The CMA is also forcing the nine largest current account providers – Allied Irish Bank, Bank of Ireland, Barclays, Danske, HSBC, Lloyds Banking Group, Nationwide, RBS Group, and Santander – to have such a system ready by 13 January. Questions have been raised about whether they will all be ready in time.
How will it work?
In practice and in time, customers will probably see a dashboard on their bank’s mobile phone app.
This will show them how much money they have in their different accounts, with different banks, and eventually how much they owe on credit cards and store cards too.
They will also be able to switch on other services. So, a business separate to the bank might take money left over at the end of the month and invest or save it. Another may look at how much you spend on broadband and offer to switch you to cheaper deals. Another may spot unusual transactions from someone with mental health difficulties and alert a carer.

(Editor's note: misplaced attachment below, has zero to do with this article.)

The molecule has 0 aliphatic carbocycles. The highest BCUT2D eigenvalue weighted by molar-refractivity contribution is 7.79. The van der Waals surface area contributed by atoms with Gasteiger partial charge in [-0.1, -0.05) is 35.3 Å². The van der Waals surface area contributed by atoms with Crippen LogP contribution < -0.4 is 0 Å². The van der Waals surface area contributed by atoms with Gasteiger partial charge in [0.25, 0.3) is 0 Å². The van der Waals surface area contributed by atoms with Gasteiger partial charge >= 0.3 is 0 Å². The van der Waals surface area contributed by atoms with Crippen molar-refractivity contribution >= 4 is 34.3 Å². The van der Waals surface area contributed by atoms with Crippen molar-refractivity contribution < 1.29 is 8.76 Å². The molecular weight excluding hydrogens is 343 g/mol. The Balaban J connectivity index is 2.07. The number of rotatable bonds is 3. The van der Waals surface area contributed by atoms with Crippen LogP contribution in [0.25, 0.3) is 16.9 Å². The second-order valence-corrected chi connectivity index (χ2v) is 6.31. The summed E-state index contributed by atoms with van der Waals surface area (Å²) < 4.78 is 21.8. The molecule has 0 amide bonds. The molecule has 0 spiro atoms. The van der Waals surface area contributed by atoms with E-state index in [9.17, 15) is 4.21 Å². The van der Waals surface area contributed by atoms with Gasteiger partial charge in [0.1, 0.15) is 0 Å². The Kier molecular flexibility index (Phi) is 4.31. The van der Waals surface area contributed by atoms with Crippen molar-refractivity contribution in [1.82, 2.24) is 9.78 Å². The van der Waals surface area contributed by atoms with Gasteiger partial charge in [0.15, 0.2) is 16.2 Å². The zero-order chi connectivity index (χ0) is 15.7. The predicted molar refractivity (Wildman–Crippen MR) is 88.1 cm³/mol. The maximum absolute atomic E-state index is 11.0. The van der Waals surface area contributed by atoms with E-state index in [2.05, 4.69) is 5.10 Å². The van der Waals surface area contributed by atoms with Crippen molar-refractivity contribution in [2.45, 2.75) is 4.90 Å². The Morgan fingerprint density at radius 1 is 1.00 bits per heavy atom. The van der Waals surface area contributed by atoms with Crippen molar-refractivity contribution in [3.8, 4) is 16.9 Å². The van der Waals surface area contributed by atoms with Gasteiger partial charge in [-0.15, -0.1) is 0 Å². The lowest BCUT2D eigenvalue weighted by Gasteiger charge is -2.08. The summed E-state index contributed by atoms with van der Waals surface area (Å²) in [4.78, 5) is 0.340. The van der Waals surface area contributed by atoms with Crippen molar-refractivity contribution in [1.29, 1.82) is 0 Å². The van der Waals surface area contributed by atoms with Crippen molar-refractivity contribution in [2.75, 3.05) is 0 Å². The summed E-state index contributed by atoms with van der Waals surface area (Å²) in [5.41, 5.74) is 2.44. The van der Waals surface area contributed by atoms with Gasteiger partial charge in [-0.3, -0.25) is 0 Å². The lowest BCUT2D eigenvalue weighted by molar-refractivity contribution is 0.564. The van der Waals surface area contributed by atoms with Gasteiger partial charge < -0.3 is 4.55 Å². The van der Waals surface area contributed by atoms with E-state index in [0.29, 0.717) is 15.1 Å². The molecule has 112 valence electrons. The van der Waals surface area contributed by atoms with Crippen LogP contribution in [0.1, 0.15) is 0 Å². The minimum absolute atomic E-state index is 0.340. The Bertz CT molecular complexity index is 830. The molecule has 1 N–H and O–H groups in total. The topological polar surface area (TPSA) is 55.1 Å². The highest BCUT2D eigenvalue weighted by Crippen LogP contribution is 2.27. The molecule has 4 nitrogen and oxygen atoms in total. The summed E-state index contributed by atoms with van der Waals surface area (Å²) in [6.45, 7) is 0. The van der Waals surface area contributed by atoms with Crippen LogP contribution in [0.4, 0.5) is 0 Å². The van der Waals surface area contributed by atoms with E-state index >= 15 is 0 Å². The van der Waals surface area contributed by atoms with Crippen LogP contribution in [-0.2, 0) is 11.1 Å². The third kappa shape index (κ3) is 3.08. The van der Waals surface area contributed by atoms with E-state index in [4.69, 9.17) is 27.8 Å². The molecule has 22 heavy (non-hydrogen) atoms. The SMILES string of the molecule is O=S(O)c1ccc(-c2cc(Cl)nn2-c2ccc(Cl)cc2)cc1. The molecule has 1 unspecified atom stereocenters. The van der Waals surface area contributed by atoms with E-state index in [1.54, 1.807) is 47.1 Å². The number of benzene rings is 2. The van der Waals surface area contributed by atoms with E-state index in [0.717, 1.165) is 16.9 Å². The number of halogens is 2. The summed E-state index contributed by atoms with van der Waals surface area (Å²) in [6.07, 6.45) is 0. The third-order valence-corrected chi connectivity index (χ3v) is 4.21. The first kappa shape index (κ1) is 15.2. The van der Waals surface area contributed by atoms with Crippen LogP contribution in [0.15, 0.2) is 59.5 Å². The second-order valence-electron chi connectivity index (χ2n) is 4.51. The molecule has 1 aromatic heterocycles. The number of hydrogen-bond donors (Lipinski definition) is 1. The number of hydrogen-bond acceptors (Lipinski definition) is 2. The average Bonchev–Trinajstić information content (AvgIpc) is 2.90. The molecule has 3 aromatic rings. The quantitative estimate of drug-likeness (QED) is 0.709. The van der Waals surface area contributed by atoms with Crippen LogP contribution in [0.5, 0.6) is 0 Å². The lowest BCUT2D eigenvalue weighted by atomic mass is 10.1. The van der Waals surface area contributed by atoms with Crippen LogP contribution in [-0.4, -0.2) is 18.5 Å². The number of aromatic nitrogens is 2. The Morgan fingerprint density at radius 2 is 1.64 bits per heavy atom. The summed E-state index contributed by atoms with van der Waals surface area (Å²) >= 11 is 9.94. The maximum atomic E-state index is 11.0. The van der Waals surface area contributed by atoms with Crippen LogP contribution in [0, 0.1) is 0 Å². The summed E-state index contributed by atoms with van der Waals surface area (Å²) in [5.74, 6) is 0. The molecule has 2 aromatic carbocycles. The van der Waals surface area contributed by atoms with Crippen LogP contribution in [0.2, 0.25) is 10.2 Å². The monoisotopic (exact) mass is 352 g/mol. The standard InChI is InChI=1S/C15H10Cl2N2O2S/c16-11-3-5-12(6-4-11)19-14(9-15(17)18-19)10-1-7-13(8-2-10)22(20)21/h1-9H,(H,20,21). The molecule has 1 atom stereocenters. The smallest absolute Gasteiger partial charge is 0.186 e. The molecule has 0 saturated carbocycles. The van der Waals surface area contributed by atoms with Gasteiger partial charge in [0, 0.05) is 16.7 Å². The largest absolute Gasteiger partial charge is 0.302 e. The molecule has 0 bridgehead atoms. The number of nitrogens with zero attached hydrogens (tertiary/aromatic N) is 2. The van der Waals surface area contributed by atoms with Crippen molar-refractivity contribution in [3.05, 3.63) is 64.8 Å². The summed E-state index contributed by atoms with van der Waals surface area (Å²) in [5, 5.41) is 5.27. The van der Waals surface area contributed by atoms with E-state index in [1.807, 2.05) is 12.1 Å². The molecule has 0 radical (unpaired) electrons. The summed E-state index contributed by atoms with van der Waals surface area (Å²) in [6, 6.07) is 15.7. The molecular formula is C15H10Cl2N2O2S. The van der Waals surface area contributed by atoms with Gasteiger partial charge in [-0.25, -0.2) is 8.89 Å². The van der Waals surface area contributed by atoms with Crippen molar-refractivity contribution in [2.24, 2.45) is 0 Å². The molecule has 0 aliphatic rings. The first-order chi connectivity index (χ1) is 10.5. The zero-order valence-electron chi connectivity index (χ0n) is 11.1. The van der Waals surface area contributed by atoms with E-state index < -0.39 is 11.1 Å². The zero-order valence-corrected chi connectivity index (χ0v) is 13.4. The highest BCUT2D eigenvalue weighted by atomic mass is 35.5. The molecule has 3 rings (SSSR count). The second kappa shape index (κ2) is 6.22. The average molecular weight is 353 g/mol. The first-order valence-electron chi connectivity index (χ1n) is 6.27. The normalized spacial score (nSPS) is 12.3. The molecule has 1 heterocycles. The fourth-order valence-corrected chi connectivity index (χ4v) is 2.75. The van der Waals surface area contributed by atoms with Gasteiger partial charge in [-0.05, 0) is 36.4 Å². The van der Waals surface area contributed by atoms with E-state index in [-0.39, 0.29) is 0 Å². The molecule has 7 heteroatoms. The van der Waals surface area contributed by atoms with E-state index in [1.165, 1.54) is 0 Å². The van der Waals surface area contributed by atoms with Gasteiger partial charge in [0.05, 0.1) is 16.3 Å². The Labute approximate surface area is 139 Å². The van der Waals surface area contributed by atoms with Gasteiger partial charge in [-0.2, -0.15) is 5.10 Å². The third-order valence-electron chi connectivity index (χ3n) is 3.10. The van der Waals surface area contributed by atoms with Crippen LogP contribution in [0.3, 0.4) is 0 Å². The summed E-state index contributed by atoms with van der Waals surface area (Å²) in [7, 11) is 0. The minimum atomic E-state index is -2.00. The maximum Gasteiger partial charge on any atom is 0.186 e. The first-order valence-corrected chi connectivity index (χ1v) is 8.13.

Crucially, these services will have access to the data, but will not have the login and password details to your account. A customer can switch off these services whenever they want.
A set of computer programming rules in the UK, called Application Programming Interfaces (APIs), will ensure all these new services and banks to talk to each other.
All of these providers will be regulated by the Open Banking regime under Financial Conduct Authority rules.
Open Banking in action
Examples of new services include:
- Money management apps that give tips and advice based on how your current account is used